Soon thereafter, a new recipe for clam chowder was developed by Brad and Brett Stewart. It was as extraordinary as the Roberts’ recipe but more standardized and loaded with clams that are carefully selected from Maine to Maryland. The most significant achievement of the Stewarts was winning the Great Chowder Cook-Off in Newport, Rhode Island during 2007. This coveted national award confirmed what Siesta Key residents and visitors suspected about the legendary clam chowder they had been enjoying as arguably the best seafood dish on Siesta Key.
Many restaurants claim to have award-winning clam chowder but the basis of their claims is often dubious. On the other hand, Great Chowder Cook-Off of Newport is a challenging and meaningful competition. It is a wide-open international event that attracts chefs from all regions of the USA and some from Europe.
Approximately 25,000 people attend the event in Fort Adams State Park RI, and there may be up to 100,000 samplings consumed. Every ticket-purchasing attendee is given a ballot, and any time during the noon to 6 PM tastings, voters may drop their tickets into the bins of the station whose chowder they enjoyed the most. Then, the top vote getters are announced at 6 PM all around the park and on the Newport Waterfront Events website.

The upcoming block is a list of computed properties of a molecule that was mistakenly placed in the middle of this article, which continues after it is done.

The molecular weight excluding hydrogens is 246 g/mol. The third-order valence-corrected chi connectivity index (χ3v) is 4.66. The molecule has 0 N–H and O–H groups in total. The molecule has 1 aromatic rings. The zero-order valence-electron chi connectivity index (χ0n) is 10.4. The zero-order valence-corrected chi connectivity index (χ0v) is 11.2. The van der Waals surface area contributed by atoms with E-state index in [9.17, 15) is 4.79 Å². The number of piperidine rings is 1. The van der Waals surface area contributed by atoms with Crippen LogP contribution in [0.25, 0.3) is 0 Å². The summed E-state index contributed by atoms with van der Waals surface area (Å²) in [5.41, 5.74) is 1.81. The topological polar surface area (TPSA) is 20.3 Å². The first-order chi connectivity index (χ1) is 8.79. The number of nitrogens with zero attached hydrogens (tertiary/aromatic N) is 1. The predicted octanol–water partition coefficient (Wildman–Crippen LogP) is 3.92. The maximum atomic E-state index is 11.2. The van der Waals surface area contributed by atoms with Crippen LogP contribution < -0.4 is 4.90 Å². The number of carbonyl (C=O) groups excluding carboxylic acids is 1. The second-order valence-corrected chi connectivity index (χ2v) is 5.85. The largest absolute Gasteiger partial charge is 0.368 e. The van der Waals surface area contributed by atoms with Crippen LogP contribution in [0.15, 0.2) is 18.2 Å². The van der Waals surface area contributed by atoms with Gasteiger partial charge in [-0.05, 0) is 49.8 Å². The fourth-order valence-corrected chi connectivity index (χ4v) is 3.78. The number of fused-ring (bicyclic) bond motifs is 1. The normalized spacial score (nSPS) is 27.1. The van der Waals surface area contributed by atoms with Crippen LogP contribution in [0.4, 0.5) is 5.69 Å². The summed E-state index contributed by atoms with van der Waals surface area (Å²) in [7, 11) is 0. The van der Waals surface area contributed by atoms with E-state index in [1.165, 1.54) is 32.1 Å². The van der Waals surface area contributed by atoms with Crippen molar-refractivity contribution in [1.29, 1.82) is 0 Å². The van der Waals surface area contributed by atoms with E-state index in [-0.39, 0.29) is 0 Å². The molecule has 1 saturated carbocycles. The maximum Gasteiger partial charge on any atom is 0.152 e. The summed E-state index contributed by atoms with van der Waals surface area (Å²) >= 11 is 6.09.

More Entrepreneurism— The Nutritious Take Home Clam Chowder Kit
Departing Siesta Key after a Spring Break or snowbird season used to mean leaving Captain Curt’s clam chowder behind and settling for an inferior recipe elsewhere— often a fish chowder or a predominately potato soup masquerading as clam chowder.
The Stewart family, however, resolved the problem of chowder withdrawal symptoms in 2012 when they developed an ingenious and very successful kit with a fifteen ounce can of chopped, preserved clams and a second can containing all the other “base ingredients” but butter and cream. These kits are now being shipped from Siesta Key to countries around the world.
You can read more about this topic and others in An Illustrated History of Siesta Key: The Story of America’s Best Beach, which is sold at both Davidson Drugs stores, Captain Curt’s gift shop, and Crescent Beach Grocery.